Development and poverty eradication will have to remain high on the agenda of the UN for years to come. Many of the forthcoming conferences and Special Sessions, such as the Conference on Least Developed Countries and Special Session on HIV/AIDS, will address these issues and I am hopeful that governments will adhere to their commitments made at the Summit and that we will see concrete results emerging from these and other events.

In light of the above the challenge, I believe, is to identify and develop the core strengths of the UN. This means also that the Organization needs to adapt constantly in order to respond to the new priorities established by its Membership.

Moreover, I believe that strengthening and revitalizing the Organization is in fact a prerequisite to achieving the priorities agreed in the Summit Declaration and to enabling the UN to carry out the tasks entrusted to it. Consequently, the pledge by Member States to spare no effort to make the UN a more effective instrument and to strengthen, it becomes very important and urgent.

In this connection I should like to take up briefly some of the relevant issues in strengthening the UN.

One particular area of reform where Member States resolved at the Summit to intensify their efforts is Security Council reform. The point that is repeatedly stressed in reform discussions is the need for the Council's composition to reflect the realities of today, compared to those of 55 years ago, to make it more representative and more legitimate.

Discussions on Security Council reform have been going on now for over 7 years. This reflects the fact that the issues at stake are at the very core of the United Nation's structure and functioning. Some improvements in the working methods of the Security Council have been accomplished, but the main issues still remain open. The need for reform is still very much a current matter.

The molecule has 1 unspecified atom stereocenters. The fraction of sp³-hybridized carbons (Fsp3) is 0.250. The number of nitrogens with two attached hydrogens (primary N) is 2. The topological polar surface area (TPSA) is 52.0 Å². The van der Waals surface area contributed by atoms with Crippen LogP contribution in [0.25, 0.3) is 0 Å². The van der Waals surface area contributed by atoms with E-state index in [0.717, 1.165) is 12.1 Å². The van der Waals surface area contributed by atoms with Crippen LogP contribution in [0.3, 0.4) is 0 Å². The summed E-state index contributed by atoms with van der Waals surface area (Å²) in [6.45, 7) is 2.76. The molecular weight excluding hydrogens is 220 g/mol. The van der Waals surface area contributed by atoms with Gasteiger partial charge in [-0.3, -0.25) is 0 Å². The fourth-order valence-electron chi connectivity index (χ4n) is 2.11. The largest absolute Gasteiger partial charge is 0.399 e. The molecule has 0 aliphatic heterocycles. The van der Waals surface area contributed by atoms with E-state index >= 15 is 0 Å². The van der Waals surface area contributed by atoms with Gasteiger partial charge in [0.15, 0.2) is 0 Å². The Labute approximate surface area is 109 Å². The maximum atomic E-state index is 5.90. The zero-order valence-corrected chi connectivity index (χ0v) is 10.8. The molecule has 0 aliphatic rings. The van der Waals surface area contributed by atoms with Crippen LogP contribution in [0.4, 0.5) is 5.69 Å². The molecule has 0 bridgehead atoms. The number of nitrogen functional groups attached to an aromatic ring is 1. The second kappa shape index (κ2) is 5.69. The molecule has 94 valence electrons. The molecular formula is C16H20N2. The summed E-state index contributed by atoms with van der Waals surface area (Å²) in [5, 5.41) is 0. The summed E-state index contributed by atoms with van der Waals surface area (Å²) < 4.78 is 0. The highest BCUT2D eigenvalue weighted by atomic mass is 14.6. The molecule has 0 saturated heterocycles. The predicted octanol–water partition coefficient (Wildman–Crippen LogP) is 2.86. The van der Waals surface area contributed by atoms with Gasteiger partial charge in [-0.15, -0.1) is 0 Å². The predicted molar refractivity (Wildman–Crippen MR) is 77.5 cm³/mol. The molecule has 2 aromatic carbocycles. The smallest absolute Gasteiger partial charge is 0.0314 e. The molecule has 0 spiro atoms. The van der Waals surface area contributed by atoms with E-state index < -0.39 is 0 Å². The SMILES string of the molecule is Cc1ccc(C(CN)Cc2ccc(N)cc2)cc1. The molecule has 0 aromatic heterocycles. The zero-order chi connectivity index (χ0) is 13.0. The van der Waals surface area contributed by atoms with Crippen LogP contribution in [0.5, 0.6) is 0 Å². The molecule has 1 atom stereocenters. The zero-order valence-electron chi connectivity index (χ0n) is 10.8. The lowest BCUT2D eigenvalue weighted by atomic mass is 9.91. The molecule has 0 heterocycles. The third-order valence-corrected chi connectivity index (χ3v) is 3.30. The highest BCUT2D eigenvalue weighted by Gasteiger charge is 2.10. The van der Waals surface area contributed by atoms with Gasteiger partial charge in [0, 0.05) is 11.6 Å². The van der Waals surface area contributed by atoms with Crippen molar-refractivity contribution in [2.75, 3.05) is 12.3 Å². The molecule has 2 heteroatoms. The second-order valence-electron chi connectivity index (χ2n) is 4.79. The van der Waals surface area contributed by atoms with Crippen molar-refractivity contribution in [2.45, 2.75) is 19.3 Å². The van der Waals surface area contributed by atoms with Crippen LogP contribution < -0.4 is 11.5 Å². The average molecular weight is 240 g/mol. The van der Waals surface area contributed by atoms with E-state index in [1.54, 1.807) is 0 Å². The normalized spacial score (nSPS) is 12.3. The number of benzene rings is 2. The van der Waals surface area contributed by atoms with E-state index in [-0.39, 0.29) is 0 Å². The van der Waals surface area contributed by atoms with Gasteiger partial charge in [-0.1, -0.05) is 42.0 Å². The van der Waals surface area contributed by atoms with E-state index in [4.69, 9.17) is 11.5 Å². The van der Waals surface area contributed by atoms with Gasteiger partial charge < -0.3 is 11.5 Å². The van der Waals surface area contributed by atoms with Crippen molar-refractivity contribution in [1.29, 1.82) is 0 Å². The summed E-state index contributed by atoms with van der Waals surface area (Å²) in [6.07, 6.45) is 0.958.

The Millennium Summit outcome indicated that there is a renewed willingness by the membership to move forward on reform. But concrete results regarding expansion of the membership of the Council, decision making, including the veto, working methods and transparency are still awaited. The aim is a comprehensive reform of the Security Council in all its aspects.

On the more general question of strengthening the UN I have as President tried to lead and keep the process of reform moving forward. To achieve concrete results on the reform and revitalization of the UN, it is of utmost importance to have the whole Membership on board.

Many important decisions were already taken last fall to strengthen the UN. The Assembly was able to agree on new scales of assessments both for the regular budget and for UN peacekeeping. This was a longstanding and complex issue, but in the end the Assembly reached consensus.

I already mentioned the decision adopting emergency measures to reinforce the Department of Peacekeeping Operations thus strengthening one of the core functions of the Organization. Decisions were also taken to improve the security and safety of UN personnel, to move towards results-based budgeting and on other issues that will contribute to strengthening the UN.

As President of the Assembly I have made an effort to guide its work in a more effective manner. But there is an overwhelming consensus that a concerted effort needs to be made in improving the working methods of the Assembly. Many decisions have been taken over the years to improve the work of the Assembly. But it is striking to note how few have been implemented. So I have put this issue now to Member States and they have responded positively to my call. Consultations have started to find common ground to move forward in a concrete manner in implementing decisions made towards improving the working methods of the Assembly.

Any reform requires compromises by all parties at a very practical level. Unless governments at the highest political level acknowledge and agree that to achieve the common good they need to let go some of their own individual priorities, nothing will move.

To conclude I should like go back to where I started: the role of civil society. In the Summit Declaration a call was made for enhanced partnership and co-operation with civil society, including the private sector. I have emphasized that we need to explore innovative ways to enable civil society to contribute to the work of the UN system. I will continue to keep this issue on my agenda and support all efforts to implement this commitment.

I thank you for your attention.